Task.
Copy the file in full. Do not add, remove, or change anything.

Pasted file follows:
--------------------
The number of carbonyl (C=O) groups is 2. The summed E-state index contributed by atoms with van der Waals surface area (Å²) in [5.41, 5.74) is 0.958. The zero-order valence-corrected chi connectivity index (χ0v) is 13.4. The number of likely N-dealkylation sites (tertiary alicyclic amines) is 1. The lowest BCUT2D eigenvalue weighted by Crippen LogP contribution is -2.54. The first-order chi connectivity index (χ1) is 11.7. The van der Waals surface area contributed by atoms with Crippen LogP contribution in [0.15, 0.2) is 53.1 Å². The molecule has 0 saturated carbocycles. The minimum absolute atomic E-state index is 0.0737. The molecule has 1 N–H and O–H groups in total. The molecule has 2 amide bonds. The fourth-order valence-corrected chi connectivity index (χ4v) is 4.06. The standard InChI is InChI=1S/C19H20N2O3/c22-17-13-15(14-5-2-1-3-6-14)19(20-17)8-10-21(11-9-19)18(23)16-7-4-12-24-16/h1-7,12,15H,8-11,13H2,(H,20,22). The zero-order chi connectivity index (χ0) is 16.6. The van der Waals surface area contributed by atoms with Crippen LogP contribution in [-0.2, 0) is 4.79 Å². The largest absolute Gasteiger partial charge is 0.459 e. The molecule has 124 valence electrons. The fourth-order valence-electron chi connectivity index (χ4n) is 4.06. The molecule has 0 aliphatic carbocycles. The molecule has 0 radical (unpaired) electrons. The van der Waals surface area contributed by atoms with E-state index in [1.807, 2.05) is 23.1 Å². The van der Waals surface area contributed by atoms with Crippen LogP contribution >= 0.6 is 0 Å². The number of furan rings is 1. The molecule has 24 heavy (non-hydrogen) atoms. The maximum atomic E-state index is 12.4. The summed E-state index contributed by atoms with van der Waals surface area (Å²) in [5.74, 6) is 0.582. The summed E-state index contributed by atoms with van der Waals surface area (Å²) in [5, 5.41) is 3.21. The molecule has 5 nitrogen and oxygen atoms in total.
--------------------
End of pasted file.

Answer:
The number of carbonyl (C=O) groups is 2. The summed E-state index contributed by atoms with van der Waals surface area (Å²) in [5.41, 5.74) is 0.958. The zero-order valence-corrected chi connectivity index (χ0v) is 13.4. The number of likely N-dealkylation sites (tertiary alicyclic amines) is 1. The lowest BCUT2D eigenvalue weighted by Crippen LogP contribution is -2.54. The first-order chi connectivity index (χ1) is 11.7. The van der Waals surface area contributed by atoms with Crippen LogP contribution in [0.15, 0.2) is 53.1 Å². The molecule has 0 saturated carbocycles. The minimum absolute atomic E-state index is 0.0737. The molecule has 1 N–H and O–H groups in total. The molecule has 2 amide bonds. The fourth-order valence-corrected chi connectivity index (χ4v) is 4.06. The standard InChI is InChI=1S/C19H20N2O3/c22-17-13-15(14-5-2-1-3-6-14)19(20-17)8-10-21(11-9-19)18(23)16-7-4-12-24-16/h1-7,12,15H,8-11,13H2,(H,20,22). The zero-order chi connectivity index (χ0) is 16.6. The van der Waals surface area contributed by atoms with Crippen LogP contribution in [-0.2, 0) is 4.79 Å². The largest absolute Gasteiger partial charge is 0.459 e. The molecule has 124 valence electrons. The fourth-order valence-electron chi connectivity index (χ4n) is 4.06. The molecule has 0 aliphatic carbocycles. The molecule has 0 radical (unpaired) electrons. The van der Waals surface area contributed by atoms with E-state index in [1.807, 2.05) is 23.1 Å². The van der Waals surface area contributed by atoms with Crippen LogP contribution >= 0.6 is 0 Å². The number of furan rings is 1. The molecule has 24 heavy (non-hydrogen) atoms. The maximum atomic E-state index is 12.4. The summed E-state index contributed by atoms with van der Waals surface area (Å²) in [5.74, 6) is 0.582. The summed E-state index contributed by atoms with van der Waals surface area (Å²) in [5, 5.41) is 3.21. The molecule has 5 nitrogen and oxygen atoms in total.